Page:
Sheffield had an awesome 2020 rookie season but he’s also a LHP. I don’t care about lefty/righty, but you can’t deny the Sox have magic against starting southpaws, and those baseball players are a superstitious bunch. When the Sox last saw Sheffield in 2019 they hit a career-worst six home runs off him, so let’s continue that, OK guys?

Tuesday is the return of Lucas Giolito. He had a solid Opening Day start, striking out eight and walking two (one of those strikeouts included an absolute nasty pitch that stunned Mike Trout) earning himself an ERA of 3.38 after 5 13 innings. He’s facing off against James Paxton, who was supposed to start Friday but was given “extra rest” by Servais. Paxton was only able to make two Cactus League starts due to work visa issues (damn Canada). Paxton wasn’t around as much in 2020 due to a smattering of injuries that ended with him undergoing back surgery during his time with the Yankees, before being dealt to the Mariners in February.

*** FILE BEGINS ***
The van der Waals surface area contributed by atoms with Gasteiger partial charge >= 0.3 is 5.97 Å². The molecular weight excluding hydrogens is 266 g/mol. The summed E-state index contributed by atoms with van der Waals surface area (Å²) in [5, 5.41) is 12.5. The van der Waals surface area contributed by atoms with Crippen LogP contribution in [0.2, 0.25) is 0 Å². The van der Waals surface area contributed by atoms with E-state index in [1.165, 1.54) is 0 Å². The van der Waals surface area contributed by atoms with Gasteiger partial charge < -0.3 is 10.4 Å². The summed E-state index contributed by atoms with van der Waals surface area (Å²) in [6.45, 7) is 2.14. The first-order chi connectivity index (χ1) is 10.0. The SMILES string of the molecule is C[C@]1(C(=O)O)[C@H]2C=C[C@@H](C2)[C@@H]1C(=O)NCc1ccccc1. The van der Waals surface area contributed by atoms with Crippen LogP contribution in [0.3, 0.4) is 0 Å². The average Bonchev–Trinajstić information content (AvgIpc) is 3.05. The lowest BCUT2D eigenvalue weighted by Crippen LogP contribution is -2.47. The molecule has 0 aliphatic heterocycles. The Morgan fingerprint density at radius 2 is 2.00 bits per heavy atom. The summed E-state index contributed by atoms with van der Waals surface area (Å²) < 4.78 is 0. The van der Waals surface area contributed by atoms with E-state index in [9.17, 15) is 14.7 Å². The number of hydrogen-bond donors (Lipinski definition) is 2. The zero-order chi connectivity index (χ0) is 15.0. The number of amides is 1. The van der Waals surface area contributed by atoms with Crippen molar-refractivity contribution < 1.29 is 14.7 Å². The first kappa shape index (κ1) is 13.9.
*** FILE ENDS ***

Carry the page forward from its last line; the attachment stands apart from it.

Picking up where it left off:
Wednesday’s matchup will have a clash between Dallas Keuchel and Justin Dunn. Keuchel only went for four innings before being replaced by Matt Foster in his first start of the season, allowing six runs (three earned, ouch) with four strikeouts and two walks. We need a little more “Cy Young Keuchel” and a little less “Carson Fulmer-impression Keuchel” as we head into this series. Dunn managed to hit 96 mph with his fastball during spring training, but is still struggling with control issues. He relies heavily on that 4-Seam Fastball (53.6%) followed by the curveball, and appears to have the most control with those two.

Hear it from the Peanut Gallery